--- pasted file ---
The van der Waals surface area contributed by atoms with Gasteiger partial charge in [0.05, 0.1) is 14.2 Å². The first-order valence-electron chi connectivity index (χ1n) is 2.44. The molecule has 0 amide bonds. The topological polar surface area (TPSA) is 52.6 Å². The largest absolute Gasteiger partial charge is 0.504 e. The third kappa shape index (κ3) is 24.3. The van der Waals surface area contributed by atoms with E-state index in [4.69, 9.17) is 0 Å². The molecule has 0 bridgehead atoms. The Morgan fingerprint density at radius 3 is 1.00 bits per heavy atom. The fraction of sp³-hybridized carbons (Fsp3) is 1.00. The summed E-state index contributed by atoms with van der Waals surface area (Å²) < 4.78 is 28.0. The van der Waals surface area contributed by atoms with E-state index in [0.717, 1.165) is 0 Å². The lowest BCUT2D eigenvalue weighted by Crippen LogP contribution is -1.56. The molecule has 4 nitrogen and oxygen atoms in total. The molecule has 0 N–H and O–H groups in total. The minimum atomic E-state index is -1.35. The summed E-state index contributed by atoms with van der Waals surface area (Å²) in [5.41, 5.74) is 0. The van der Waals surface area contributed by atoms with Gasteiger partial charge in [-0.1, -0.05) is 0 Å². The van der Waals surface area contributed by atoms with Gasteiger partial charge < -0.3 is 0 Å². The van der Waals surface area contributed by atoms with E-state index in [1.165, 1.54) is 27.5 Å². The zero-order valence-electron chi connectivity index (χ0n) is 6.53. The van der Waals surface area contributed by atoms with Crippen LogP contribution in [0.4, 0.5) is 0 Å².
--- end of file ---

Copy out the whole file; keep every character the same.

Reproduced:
The van der Waals surface area contributed by atoms with Gasteiger partial charge in [0.05, 0.1) is 14.2 Å². The first-order valence-electron chi connectivity index (χ1n) is 2.44. The molecule has 0 amide bonds. The topological polar surface area (TPSA) is 52.6 Å². The largest absolute Gasteiger partial charge is 0.504 e. The third kappa shape index (κ3) is 24.3. The van der Waals surface area contributed by atoms with E-state index in [4.69, 9.17) is 0 Å². The molecule has 0 bridgehead atoms. The Morgan fingerprint density at radius 3 is 1.00 bits per heavy atom. The fraction of sp³-hybridized carbons (Fsp3) is 1.00. The summed E-state index contributed by atoms with van der Waals surface area (Å²) < 4.78 is 28.0. The van der Waals surface area contributed by atoms with E-state index in [0.717, 1.165) is 0 Å². The lowest BCUT2D eigenvalue weighted by Crippen LogP contribution is -1.56. The molecule has 4 nitrogen and oxygen atoms in total. The molecule has 0 N–H and O–H groups in total. The minimum atomic E-state index is -1.35. The summed E-state index contributed by atoms with van der Waals surface area (Å²) in [5.41, 5.74) is 0. The van der Waals surface area contributed by atoms with Gasteiger partial charge in [-0.1, -0.05) is 0 Å². The van der Waals surface area contributed by atoms with Gasteiger partial charge < -0.3 is 0 Å². The van der Waals surface area contributed by atoms with E-state index in [1.165, 1.54) is 27.5 Å². The zero-order valence-electron chi connectivity index (χ0n) is 6.53. The van der Waals surface area contributed by atoms with Crippen LogP contribution in [0.4, 0.5) is 0 Å².